‘Please, MTV, Pimp my Ride’. That was the trademark statement in the reality show Pimp my Ride. What would MTV be without this show? The show brought all kinds of gearheads together to see the wonders done on really awful cars. The end result was always perfect – or so we thought. That was way back in 2004.
It was supposed to be a reality show, but was it? Was every script in this car show unrehearsed? Were the people surprised as they seemed to be? How about those slick cars that you would drive home? Were they that good and nice?
In a way, Xzibit who was a popular figure, would come to you, pick your car and proceed to modify it. The end result was incredible. We the viewers were impressed. We would not miss an episode. Probably we even wished to take that junky car in our garage to Xzibit! The modifications were done at West Coast Customs (WCC) and later at Galpin Auto Sports (GAS).
But amidst all the hype this show had, many people started poking holes as it grew later on. Something wasn’t right. There were many silent complaints as compared to loud compliments. Well, the majority won. Roll on the years, and some contestants have come out to confirm what many feared. Some parts of the shows were fake and scripted to fit the show’s agendas. It was not so smooth as the ride seemed.
But it’s not just Pimp My Ride. Many times MTV has lied to us about cars. So, what was fake, what was scripted? You’ll find that out here. So read on.
16 Backstories were fabricated
We know that it was a Reality Show and a ‘good’ drama and a ‘good’ storyline would improve the views. For ‘Pimp My Ride’ it emerged that many contestants’ backstories and some of their interests were made up. Why? As it was the norm, every show would start with a contestant being surprised and the viewers would have to listen to the contestant’s story which would seem true – or so it seemed.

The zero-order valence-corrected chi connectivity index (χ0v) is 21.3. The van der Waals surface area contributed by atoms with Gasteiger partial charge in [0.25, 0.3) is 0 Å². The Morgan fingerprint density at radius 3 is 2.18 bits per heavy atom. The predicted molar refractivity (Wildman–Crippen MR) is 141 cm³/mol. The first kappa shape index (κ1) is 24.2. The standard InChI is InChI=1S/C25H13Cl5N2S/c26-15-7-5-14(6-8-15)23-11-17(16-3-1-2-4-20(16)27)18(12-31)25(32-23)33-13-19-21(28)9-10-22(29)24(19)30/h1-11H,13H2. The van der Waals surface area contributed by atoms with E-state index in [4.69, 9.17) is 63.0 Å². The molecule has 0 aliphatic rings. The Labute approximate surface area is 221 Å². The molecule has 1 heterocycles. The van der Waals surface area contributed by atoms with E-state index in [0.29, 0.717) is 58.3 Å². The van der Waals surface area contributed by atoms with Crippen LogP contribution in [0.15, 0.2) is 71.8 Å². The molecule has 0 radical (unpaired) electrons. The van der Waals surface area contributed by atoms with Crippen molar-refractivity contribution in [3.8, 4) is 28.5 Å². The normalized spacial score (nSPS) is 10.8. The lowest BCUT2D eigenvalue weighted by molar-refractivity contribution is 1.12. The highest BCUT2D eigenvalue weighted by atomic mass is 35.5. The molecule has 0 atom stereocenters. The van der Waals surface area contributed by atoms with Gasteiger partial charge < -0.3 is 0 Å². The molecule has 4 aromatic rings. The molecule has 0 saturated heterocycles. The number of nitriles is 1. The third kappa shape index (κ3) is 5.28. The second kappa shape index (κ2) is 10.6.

But it was not. Well, according to one contestant, he had lots of butts installed on his car with the reason that the producers had been told his mother puffed in the car twice...
15 Some additional parts never worked
What was more pleasing to a contestant and a viewer rather than seeing a finished pimped car that worked effectively? Well, am sorry to disappoint you but there were cases of the additional parts not working as they were expected to. The interior and exterior modifications pleased the people. One would take the car in a heartbeat. They looked that good. Imagine having an aquarium fitted in your car!
According to Screenrant, Seth Martino had TV screens installed and LED lights fixed in his seats. The screens did not work and it was impossible for him to drive with the LED lights on as they would make the seats hot.
14 The inside didn’t match the outside
Was Larry Hochberg's lame excuse behind this? He had said that the cars seemed old, rusty and would still have mechanical issues even when worked on and that the production team and car shops had gone miles and miles to acquire the parts. Well, literally, MTV had sent someone to some desert junkyard in Arizona to get a car’s replacement hood. Jake Glazier case seemed to prove that.